These are the key strategies McKay has planned for Veeam to hit US$1.5 billion revenue by 2020, more than double the US$607 million it registered in 2016.

Currently, Veeam has about 231,000 customers worldwide. About 4000 new customers are added a month.

The company, which sells through its channel partners, currently boasts more than 14,000 channel partners including big names like Hewlett-Packard Enterprise, Cisco and VMWare. New partners and alliances will come from new markets that it is expanding quickly in Asia.

“We’ve added about 1000 people to our sales force in the last 12 months. Another 800 more will be added in the next 12 months. We’re also investing US$126 million in marketing activities.”

As Veeam “grows up” to serve larg customers, it also had to adjust its policies internally. Co-founder Ratmir Timashev said that it had to change product licensing and pricing to a subscription model rather than per CPU socket. As a result, payment to its channel partners and remuneration for its sales force were accordingly re-adjusted.

Speaking to reporters on the sideline of VeeamOn, he explained: “For our traditional back-up products customers pay a one-time perpetual licence fee for each CPU socket. They also pay an annual support and maintenance fee. If they don’t pay for support, then they don’t get the software upgrades.

“As more of our business deal with cloud computing, we added a subscription model which allows customers to lower upfront costs while licensing over a defined period of time. These two payment methods will co-exist but we will be moving towards the subscription model in future.”

Payments to channel partners and the sales team had also to be changed in line with the new pricing framework, he added.

About 3,000 business partners and users attended the three-day VeeamOn event here. New products and services announced were centred around business continuity, digital transformation agility and analytics.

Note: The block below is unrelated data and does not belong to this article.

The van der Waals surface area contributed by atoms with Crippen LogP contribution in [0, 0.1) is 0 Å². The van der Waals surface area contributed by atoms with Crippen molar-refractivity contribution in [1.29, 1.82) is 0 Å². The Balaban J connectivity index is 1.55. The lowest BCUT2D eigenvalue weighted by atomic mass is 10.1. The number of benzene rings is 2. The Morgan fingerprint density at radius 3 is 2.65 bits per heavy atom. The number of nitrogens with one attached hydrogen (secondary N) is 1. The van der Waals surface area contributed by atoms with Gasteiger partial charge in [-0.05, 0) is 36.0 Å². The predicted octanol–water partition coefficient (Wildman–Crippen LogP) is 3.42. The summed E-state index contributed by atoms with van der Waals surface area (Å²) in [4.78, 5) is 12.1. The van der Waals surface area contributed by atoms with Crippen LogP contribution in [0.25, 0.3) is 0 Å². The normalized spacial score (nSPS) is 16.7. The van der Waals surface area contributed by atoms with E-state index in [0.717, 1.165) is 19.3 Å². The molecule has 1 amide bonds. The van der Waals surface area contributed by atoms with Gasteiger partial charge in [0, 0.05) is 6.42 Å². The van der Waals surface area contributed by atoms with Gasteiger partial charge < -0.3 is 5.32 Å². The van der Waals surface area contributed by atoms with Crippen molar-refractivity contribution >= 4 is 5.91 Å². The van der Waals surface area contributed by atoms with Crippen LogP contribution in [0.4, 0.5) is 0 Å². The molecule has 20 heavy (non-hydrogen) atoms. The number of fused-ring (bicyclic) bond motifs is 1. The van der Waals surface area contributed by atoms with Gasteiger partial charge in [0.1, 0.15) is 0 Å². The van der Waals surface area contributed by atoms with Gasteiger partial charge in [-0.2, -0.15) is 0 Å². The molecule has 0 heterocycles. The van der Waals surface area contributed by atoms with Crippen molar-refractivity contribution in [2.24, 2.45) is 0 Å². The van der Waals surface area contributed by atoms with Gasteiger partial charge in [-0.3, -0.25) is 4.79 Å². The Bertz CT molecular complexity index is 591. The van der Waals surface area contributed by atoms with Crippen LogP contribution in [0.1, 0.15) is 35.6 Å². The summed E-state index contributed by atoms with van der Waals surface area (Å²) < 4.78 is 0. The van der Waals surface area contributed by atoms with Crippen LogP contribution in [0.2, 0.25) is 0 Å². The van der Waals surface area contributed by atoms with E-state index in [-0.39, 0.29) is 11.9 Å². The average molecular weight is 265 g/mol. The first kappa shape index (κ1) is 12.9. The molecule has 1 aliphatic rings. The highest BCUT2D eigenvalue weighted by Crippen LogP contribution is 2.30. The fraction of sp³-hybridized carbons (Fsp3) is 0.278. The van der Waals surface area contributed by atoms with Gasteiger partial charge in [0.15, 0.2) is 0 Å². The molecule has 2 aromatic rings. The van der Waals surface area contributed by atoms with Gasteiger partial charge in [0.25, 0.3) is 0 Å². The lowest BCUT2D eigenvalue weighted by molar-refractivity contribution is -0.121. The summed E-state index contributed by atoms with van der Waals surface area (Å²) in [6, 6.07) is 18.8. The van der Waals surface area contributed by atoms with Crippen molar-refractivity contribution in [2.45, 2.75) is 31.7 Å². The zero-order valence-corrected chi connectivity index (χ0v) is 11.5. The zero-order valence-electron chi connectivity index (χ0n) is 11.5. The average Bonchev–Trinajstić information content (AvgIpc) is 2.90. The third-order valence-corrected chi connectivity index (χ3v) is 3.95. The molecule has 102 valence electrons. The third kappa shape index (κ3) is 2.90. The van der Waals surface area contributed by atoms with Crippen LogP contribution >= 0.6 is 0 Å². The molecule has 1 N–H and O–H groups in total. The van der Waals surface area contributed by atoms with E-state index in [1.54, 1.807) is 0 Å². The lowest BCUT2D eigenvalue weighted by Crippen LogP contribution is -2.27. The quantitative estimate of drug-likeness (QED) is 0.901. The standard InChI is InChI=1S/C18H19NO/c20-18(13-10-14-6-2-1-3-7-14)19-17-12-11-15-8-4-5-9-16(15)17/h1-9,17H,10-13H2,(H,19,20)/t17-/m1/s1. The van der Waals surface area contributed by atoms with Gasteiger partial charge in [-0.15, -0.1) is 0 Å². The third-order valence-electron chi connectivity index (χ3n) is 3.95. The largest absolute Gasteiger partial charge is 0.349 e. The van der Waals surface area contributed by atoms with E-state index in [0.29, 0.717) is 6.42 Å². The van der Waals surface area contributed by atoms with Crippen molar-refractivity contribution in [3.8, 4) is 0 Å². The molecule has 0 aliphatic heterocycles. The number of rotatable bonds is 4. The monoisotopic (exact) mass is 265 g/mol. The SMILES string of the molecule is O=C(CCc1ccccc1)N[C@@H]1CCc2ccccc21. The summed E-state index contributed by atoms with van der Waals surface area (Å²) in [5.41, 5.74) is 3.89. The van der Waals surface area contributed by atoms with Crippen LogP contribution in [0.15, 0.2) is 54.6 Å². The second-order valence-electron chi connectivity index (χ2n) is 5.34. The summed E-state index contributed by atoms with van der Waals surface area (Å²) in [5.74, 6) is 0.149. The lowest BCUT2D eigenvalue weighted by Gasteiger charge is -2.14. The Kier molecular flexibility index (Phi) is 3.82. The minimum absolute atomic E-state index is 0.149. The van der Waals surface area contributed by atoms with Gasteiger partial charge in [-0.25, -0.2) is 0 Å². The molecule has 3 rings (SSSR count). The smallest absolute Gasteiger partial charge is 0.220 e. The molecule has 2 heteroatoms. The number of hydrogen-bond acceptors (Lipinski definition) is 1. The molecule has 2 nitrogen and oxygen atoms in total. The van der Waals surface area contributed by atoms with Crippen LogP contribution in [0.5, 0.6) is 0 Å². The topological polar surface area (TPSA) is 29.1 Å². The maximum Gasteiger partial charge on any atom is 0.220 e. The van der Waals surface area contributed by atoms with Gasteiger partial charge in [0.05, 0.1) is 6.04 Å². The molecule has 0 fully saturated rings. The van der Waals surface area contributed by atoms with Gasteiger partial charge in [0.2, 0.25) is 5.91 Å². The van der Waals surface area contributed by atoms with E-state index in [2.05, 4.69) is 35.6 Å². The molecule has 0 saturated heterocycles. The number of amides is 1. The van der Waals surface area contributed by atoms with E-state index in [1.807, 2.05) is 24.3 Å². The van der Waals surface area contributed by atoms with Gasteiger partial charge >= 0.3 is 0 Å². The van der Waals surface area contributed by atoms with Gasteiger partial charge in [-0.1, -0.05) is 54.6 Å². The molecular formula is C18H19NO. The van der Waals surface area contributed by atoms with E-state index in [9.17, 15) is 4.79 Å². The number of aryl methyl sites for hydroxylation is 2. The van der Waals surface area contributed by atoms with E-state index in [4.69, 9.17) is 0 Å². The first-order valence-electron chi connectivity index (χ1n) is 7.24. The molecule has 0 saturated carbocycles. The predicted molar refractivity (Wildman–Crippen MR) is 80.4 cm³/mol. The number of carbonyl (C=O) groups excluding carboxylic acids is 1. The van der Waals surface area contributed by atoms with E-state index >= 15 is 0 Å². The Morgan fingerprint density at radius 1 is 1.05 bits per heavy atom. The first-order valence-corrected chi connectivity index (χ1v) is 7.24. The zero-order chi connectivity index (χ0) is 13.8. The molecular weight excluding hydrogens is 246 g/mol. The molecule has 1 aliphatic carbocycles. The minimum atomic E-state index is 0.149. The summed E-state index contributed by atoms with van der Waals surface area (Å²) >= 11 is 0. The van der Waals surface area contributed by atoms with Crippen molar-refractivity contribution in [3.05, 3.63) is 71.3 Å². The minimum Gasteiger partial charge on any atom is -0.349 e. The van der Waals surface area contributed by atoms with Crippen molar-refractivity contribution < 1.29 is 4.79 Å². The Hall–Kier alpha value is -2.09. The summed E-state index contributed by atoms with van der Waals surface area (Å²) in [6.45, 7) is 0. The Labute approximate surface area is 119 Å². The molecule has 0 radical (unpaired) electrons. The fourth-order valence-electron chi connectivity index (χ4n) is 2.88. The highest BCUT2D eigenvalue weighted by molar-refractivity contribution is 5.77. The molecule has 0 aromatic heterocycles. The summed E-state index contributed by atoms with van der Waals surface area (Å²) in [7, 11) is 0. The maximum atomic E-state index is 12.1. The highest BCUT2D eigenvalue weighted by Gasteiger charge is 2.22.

Business continuity focusses on instant recovery across cloud platforms. This back-up, replication and continuous data protection offering can be used in multi-cloud or hybrid cloud environment. Digital transformation agility services provides easy, secure and reliable cross-cloud data management and migration.

Analytics solutions will provide customers with actionable insights for data management, operational performance and compliance across their entire IT infrastructure. To do this, Veeam will provide customers with the data analytics and discovery services, simplified data management, workflow automation and other services.

Specifically, the products it announced include the Veeam Availability Suite v10 for business continuity and agility, Veeam Availability for AWS and Veeam Agent for Microsoft Windows

The privately-held company was founded 10 years ago by two Russian entrepreneurs, Timashev and Andrei Baronov who is co-CEO of Veeam.  It began as a virtualisation management company for small- and medium-sized businesses.

Grace Chng is a veteran tech writer